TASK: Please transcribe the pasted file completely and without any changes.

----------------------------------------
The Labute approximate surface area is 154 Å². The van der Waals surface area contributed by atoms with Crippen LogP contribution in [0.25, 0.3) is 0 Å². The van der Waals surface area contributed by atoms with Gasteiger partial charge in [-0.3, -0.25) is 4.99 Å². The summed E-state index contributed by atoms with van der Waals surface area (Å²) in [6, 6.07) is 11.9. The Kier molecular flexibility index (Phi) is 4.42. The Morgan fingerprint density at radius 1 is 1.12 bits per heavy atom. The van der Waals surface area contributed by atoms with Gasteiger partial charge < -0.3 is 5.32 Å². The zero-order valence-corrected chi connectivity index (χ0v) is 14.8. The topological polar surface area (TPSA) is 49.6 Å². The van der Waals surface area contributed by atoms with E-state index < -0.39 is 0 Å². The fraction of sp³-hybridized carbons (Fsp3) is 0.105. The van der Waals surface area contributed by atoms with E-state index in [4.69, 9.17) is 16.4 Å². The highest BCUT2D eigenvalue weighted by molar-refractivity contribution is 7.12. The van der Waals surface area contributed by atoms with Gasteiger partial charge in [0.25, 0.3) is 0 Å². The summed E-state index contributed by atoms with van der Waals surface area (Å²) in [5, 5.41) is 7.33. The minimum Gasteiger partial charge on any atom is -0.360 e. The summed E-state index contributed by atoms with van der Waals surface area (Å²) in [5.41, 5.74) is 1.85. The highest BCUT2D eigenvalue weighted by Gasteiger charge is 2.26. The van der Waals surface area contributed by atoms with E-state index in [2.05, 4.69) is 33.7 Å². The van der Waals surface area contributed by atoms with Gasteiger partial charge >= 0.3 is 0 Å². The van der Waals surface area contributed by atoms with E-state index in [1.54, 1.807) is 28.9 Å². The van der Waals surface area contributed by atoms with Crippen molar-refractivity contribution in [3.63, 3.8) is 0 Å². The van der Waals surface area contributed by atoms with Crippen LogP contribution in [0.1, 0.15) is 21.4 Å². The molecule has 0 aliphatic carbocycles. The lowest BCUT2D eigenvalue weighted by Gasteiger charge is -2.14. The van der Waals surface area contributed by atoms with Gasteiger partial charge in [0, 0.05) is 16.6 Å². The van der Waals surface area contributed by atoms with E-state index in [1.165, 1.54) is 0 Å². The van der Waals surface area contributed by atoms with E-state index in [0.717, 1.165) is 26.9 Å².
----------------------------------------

The Labute approximate surface area is 154 Å². The van der Waals surface area contributed by atoms with Crippen LogP contribution in [0.25, 0.3) is 0 Å². The van der Waals surface area contributed by atoms with Gasteiger partial charge in [-0.3, -0.25) is 4.99 Å². The summed E-state index contributed by atoms with van der Waals surface area (Å²) in [6, 6.07) is 11.9. The Kier molecular flexibility index (Phi) is 4.42. The Morgan fingerprint density at radius 1 is 1.12 bits per heavy atom. The van der Waals surface area contributed by atoms with Gasteiger partial charge < -0.3 is 5.32 Å². The zero-order valence-corrected chi connectivity index (χ0v) is 14.8. The topological polar surface area (TPSA) is 49.6 Å². The van der Waals surface area contributed by atoms with E-state index < -0.39 is 0 Å². The fraction of sp³-hybridized carbons (Fsp3) is 0.105. The van der Waals surface area contributed by atoms with E-state index in [4.69, 9.17) is 16.4 Å². The highest BCUT2D eigenvalue weighted by molar-refractivity contribution is 7.12. The van der Waals surface area contributed by atoms with Gasteiger partial charge in [0.25, 0.3) is 0 Å². The summed E-state index contributed by atoms with van der Waals surface area (Å²) in [5, 5.41) is 7.33. The minimum Gasteiger partial charge on any atom is -0.360 e. The summed E-state index contributed by atoms with van der Waals surface area (Å²) in [5.41, 5.74) is 1.85. The highest BCUT2D eigenvalue weighted by Gasteiger charge is 2.26. The van der Waals surface area contributed by atoms with E-state index in [2.05, 4.69) is 33.7 Å². The van der Waals surface area contributed by atoms with Gasteiger partial charge >= 0.3 is 0 Å². The van der Waals surface area contributed by atoms with E-state index in [1.54, 1.807) is 28.9 Å². The van der Waals surface area contributed by atoms with Crippen molar-refractivity contribution in [3.63, 3.8) is 0 Å². The van der Waals surface area contributed by atoms with Crippen LogP contribution in [0.1, 0.15) is 21.4 Å². The molecule has 0 aliphatic carbocycles. The lowest BCUT2D eigenvalue weighted by Gasteiger charge is -2.14. The van der Waals surface area contributed by atoms with Gasteiger partial charge in [0, 0.05) is 16.6 Å². The van der Waals surface area contributed by atoms with E-state index in [1.165, 1.54) is 0 Å². The van der Waals surface area contributed by atoms with E-state index in [0.717, 1.165) is 26.9 Å².